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Psychological Incapacity as a Ground for Declaration of Nullity of Marriage

Article 36 of the Family Code provides that “marriage contracted by any party who, at the time of the celebration, was psychologically incapacitated to comply with the essential marital obligations of marriage, shall be void even if such incapacity becomes manifest only after its solemnization.”

Whether or not psychological incapacity exists in a given case calling for the declaration of the nullity of the marriage depends crucially on the facts of the case. Each case must be closely scrutinized and judged according to its own facts as there can be no case that is on "all fours" with another. [Carating-Siayngco vs. Siayngco, 441 SCRA 422, 432 (2004)]

In Republic vs. Court of Appeals, 268 SCRA 198, 209-212 (1997), the Supreme Court laid down the following guidelines in cases involving psychological incapacity as a ground to have a marriage declared a nullity:

a.   The burden of proof to show the nullity of marriage belongs to the plaintiff. Any doubt should be resolved in favor of the existence and continuation of the marriage and against its dissolution and nullity. This is rooted in the fact that both our Constitution and our laws cherish the validity of marriage and unity of the family. Thus, our Constitution devotes an entire Article on the Family, recognizing it “as the foundation of the nation.” It decrees marriage as legally “inviolable”, thereby protecting it from dissolution at the whim of the parties. Both the family and marriage are to be "protected" by the state. The Family Code echoes this constitutional edict on marriage and the family and emphasizes their permanence, inviolability and solidarity.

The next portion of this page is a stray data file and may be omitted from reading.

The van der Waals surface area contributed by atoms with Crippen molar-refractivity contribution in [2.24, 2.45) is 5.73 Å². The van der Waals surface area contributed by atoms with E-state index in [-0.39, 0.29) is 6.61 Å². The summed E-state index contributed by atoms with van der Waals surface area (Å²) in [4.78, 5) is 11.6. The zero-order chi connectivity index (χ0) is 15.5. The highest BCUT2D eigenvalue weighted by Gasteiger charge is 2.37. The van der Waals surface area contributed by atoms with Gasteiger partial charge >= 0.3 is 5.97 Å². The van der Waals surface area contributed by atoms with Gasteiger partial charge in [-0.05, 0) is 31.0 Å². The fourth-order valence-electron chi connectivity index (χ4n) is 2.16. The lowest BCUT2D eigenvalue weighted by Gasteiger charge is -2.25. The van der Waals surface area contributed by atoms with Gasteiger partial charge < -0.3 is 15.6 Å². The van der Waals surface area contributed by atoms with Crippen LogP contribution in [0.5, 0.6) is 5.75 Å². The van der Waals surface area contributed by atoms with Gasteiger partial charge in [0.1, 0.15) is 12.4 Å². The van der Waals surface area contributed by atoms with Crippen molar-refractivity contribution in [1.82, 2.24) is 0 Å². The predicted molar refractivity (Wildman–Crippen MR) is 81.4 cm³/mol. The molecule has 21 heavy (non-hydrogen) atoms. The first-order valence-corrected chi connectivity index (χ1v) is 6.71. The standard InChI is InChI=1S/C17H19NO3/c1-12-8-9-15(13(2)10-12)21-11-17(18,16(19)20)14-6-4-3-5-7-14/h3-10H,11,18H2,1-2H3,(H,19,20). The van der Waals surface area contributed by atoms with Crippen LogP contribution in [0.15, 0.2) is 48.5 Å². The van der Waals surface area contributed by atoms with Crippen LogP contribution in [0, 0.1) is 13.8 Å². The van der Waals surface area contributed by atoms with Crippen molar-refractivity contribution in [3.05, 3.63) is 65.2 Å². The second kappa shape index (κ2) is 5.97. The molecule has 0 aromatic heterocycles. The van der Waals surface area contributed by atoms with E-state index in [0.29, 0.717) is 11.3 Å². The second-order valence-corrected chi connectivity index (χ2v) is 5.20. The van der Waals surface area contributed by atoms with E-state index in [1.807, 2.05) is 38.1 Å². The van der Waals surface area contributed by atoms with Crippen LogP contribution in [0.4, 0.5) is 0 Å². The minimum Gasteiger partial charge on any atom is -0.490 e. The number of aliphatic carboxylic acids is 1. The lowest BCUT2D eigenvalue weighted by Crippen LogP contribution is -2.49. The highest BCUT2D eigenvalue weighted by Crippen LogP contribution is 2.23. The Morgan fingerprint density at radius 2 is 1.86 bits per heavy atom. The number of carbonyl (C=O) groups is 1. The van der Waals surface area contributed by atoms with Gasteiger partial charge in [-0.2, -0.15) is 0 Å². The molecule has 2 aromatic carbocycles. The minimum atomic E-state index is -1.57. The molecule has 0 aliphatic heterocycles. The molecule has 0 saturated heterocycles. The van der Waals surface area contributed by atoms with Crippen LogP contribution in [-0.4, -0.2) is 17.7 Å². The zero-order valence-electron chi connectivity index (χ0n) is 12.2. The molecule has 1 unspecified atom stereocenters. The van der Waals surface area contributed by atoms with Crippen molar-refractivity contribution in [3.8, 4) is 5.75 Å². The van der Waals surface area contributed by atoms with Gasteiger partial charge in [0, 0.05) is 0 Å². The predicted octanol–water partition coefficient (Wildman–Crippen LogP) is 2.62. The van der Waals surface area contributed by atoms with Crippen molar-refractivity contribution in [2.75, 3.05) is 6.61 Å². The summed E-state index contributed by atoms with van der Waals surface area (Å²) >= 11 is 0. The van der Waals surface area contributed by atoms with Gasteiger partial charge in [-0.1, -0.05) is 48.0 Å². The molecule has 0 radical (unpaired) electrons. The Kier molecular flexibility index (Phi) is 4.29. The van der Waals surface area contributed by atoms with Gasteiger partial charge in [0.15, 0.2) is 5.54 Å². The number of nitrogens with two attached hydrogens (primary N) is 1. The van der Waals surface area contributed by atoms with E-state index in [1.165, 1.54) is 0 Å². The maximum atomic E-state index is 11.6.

b.   The root cause of the psychological incapacity must be: a) medically or clinically identified, b) alleged in the complaint, c) sufficiently proven by experts and d) clearly explained in the decision. Article 36 of the Family Code requires that the incapacity must be psychological – not physical. The evidence must convince the court that the parties, or one of them, was mentally or physically ill to such an extent that the person could not have known the obligations he was assuming, or knowing them, could not have given valid assumption thereof. Although no example of such incapacity need be given here so as not to limit the application of the provision under the principle of ejusdem generis, nevertheless such root cause must be identified as a psychological illness and its incapacitating nature fully explained. Expert evidence may be given by qualified psychiatrists and clinical psychologists.

c.   The incapacity must be proven to be existing at the “time of the celebration” of the marriage. The evidence must show that the illness was existing when the parties exchanged their “I do's”. The manifestation of the illness need not be perceivable at such time, but the illness itself must have attached at such moment, or prior thereto.

d.   Such incapacity must also be shown to be medically or clinically permanent or incurable. Such incurability may be absolute or even relative only in regard to the other spouse, not necessarily absolute against everyone of the same sex. Furthermore, such incapacity must be relevant to the assumption of marriage obligations, not necessarily to those not related to marriage like the exercise of a profession or employment in a job. Hence, a pediatrician may be effective in diagnosing illnesses of children and prescribing medicine to cure them but may not be psychologically capacitated to procreate, bear and raise his/her own children as an essential obligation of marriage.